Narendra Kusnur's music musings …

Archive for February, 2014

Once again, the media vanishes


Pt Raghunath Seth

SAD times we live in. It’s been a week since noted flautist Pt Raghunath Seth passed away, and there’s not been a single word in the media. Even the famed Wikipedia hasn’t updated the information. Only a handful of disciples, musicians and fans have paid tribute over the social media.

Seth had his own significant contribution to the world of bansuri. Besides Hindustani classical music, he composed for films like ‘Damul’ and ‘Ek Baar Phir’, ad jingles and documentaries. A disciple of two great musicians – vocalist-musicologist Pt S N Ratanjankar and flautist Pt Pannalal Ghosh – he also did numerous shows in the West, accompanying Steve Gorn, an American who plays the bansuri.

In the world of bansuri, while Pannalal Ghosh was the pioneering senior, Pts Hariprasad Chaurasia, Vijay Raghav Rao, Raghunath Prasanna and Raghunath Seth comprised the next generation of esteemed practitioners. And some of the albums Seth released with Magnasound were nothing short of magic.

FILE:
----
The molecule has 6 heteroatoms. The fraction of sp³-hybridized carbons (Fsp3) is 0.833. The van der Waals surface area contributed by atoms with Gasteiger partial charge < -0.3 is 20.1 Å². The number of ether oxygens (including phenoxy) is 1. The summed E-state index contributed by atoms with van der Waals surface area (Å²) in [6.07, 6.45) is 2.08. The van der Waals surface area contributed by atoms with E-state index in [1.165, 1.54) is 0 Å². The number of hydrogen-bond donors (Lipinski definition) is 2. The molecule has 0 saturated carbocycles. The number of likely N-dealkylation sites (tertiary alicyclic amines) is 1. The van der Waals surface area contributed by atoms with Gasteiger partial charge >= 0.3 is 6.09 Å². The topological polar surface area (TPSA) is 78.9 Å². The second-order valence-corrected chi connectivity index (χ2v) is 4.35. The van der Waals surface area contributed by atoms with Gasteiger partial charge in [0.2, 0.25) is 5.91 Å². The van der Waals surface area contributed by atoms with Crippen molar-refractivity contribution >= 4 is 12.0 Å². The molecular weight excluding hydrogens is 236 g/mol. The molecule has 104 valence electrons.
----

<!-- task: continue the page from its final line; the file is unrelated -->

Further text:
Despite that level of genius and respect, the gentleman went away unreported and silently. And this is not the first time this is happening in Hindustani classical music. The deaths of very senior musicians like flautist Pt Vijay Raghav Rao, sitar maestro Ustad Shamim Ahmed Khan, and vocalists Yeshwantbua Joshi and Lakshmi Shankar were not covered too. But for a touching column in ‘Mint Lounge’ newspaper by Shubha Mudgal, the death of harmonium great Purushottam Walawalkar didn’t get media attention.